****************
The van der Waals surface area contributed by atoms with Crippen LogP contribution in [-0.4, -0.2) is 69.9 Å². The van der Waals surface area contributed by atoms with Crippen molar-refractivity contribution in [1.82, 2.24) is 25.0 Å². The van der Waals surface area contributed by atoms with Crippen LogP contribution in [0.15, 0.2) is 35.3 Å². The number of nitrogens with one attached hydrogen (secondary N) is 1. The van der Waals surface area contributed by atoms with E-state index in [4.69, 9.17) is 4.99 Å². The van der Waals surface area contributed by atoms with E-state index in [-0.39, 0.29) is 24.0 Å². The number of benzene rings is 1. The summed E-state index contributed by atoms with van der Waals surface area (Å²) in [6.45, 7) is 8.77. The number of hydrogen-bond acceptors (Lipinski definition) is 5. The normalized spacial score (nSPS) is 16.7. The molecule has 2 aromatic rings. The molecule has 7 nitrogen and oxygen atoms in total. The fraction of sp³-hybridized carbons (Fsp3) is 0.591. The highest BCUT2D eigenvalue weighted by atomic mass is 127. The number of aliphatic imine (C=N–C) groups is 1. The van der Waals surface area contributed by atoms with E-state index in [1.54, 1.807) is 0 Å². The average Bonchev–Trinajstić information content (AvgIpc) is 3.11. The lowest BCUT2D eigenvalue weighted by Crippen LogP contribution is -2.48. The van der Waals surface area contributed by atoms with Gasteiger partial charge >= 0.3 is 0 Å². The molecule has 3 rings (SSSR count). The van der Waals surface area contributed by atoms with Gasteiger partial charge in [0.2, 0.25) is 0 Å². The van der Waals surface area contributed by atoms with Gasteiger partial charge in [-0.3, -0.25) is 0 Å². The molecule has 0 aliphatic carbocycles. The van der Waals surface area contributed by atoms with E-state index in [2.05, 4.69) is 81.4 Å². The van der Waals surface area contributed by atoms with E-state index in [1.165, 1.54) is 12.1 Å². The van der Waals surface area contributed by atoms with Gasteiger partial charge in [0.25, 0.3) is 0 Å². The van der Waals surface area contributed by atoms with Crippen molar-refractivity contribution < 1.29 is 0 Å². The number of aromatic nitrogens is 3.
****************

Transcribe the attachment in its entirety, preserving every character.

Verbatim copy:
The van der Waals surface area contributed by atoms with Crippen LogP contribution in [-0.4, -0.2) is 69.9 Å². The van der Waals surface area contributed by atoms with Crippen molar-refractivity contribution in [1.82, 2.24) is 25.0 Å². The van der Waals surface area contributed by atoms with Crippen LogP contribution in [0.15, 0.2) is 35.3 Å². The number of nitrogens with one attached hydrogen (secondary N) is 1. The van der Waals surface area contributed by atoms with E-state index in [4.69, 9.17) is 4.99 Å². The van der Waals surface area contributed by atoms with E-state index in [-0.39, 0.29) is 24.0 Å². The number of benzene rings is 1. The summed E-state index contributed by atoms with van der Waals surface area (Å²) in [6.45, 7) is 8.77. The number of hydrogen-bond acceptors (Lipinski definition) is 5. The normalized spacial score (nSPS) is 16.7. The molecule has 2 aromatic rings. The molecule has 7 nitrogen and oxygen atoms in total. The fraction of sp³-hybridized carbons (Fsp3) is 0.591. The highest BCUT2D eigenvalue weighted by atomic mass is 127. The number of aliphatic imine (C=N–C) groups is 1. The van der Waals surface area contributed by atoms with E-state index in [1.54, 1.807) is 0 Å². The average Bonchev–Trinajstić information content (AvgIpc) is 3.11. The lowest BCUT2D eigenvalue weighted by Crippen LogP contribution is -2.48. The van der Waals surface area contributed by atoms with Gasteiger partial charge >= 0.3 is 0 Å². The molecule has 3 rings (SSSR count). The van der Waals surface area contributed by atoms with Gasteiger partial charge in [0.2, 0.25) is 0 Å². The van der Waals surface area contributed by atoms with Gasteiger partial charge in [-0.3, -0.25) is 0 Å². The molecule has 0 aliphatic carbocycles. The van der Waals surface area contributed by atoms with E-state index in [2.05, 4.69) is 81.4 Å². The van der Waals surface area contributed by atoms with E-state index in [1.165, 1.54) is 12.1 Å². The van der Waals surface area contributed by atoms with Gasteiger partial charge in [0.25, 0.3) is 0 Å². The van der Waals surface area contributed by atoms with Crippen molar-refractivity contribution < 1.29 is 0 Å². The number of aromatic nitrogens is 3.